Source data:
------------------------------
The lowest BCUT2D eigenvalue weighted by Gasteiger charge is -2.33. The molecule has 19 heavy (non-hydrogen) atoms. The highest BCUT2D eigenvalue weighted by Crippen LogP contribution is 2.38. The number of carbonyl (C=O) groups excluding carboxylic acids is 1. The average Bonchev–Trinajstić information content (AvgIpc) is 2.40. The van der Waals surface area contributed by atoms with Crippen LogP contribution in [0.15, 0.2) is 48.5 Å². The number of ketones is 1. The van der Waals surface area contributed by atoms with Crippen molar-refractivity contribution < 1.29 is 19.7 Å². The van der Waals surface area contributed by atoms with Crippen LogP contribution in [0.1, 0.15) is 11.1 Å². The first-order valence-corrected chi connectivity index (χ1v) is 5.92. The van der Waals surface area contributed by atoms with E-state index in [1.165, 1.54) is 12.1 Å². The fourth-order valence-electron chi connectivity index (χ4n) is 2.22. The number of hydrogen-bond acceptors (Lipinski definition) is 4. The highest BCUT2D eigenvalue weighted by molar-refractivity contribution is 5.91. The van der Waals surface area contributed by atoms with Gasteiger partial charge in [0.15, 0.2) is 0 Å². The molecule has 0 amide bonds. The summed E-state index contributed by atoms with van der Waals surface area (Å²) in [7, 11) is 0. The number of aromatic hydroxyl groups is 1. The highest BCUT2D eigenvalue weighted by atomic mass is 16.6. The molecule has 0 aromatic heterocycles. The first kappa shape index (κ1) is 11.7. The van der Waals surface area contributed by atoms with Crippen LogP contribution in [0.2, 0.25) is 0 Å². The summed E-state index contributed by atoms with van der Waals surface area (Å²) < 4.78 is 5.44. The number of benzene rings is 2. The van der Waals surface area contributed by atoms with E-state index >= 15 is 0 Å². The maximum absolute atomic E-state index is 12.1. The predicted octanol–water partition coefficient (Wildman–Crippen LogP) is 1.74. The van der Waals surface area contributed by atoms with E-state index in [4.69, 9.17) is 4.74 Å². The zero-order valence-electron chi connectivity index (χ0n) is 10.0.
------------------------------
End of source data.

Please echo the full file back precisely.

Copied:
The lowest BCUT2D eigenvalue weighted by Gasteiger charge is -2.33. The molecule has 19 heavy (non-hydrogen) atoms. The highest BCUT2D eigenvalue weighted by Crippen LogP contribution is 2.38. The number of carbonyl (C=O) groups excluding carboxylic acids is 1. The average Bonchev–Trinajstić information content (AvgIpc) is 2.40. The van der Waals surface area contributed by atoms with Crippen LogP contribution in [0.15, 0.2) is 48.5 Å². The number of ketones is 1. The van der Waals surface area contributed by atoms with Crippen molar-refractivity contribution < 1.29 is 19.7 Å². The van der Waals surface area contributed by atoms with Crippen LogP contribution in [0.1, 0.15) is 11.1 Å². The first-order valence-corrected chi connectivity index (χ1v) is 5.92. The van der Waals surface area contributed by atoms with E-state index in [1.165, 1.54) is 12.1 Å². The fourth-order valence-electron chi connectivity index (χ4n) is 2.22. The number of hydrogen-bond acceptors (Lipinski definition) is 4. The highest BCUT2D eigenvalue weighted by molar-refractivity contribution is 5.91. The van der Waals surface area contributed by atoms with Gasteiger partial charge in [0.15, 0.2) is 0 Å². The molecule has 0 amide bonds. The summed E-state index contributed by atoms with van der Waals surface area (Å²) in [7, 11) is 0. The number of aromatic hydroxyl groups is 1. The highest BCUT2D eigenvalue weighted by atomic mass is 16.6. The molecule has 0 aromatic heterocycles. The first kappa shape index (κ1) is 11.7. The van der Waals surface area contributed by atoms with Crippen LogP contribution in [0.2, 0.25) is 0 Å². The summed E-state index contributed by atoms with van der Waals surface area (Å²) < 4.78 is 5.44. The number of benzene rings is 2. The van der Waals surface area contributed by atoms with E-state index >= 15 is 0 Å². The maximum absolute atomic E-state index is 12.1. The predicted octanol–water partition coefficient (Wildman–Crippen LogP) is 1.74. The van der Waals surface area contributed by atoms with E-state index in [4.69, 9.17) is 4.74 Å². The zero-order valence-electron chi connectivity index (χ0n) is 10.0.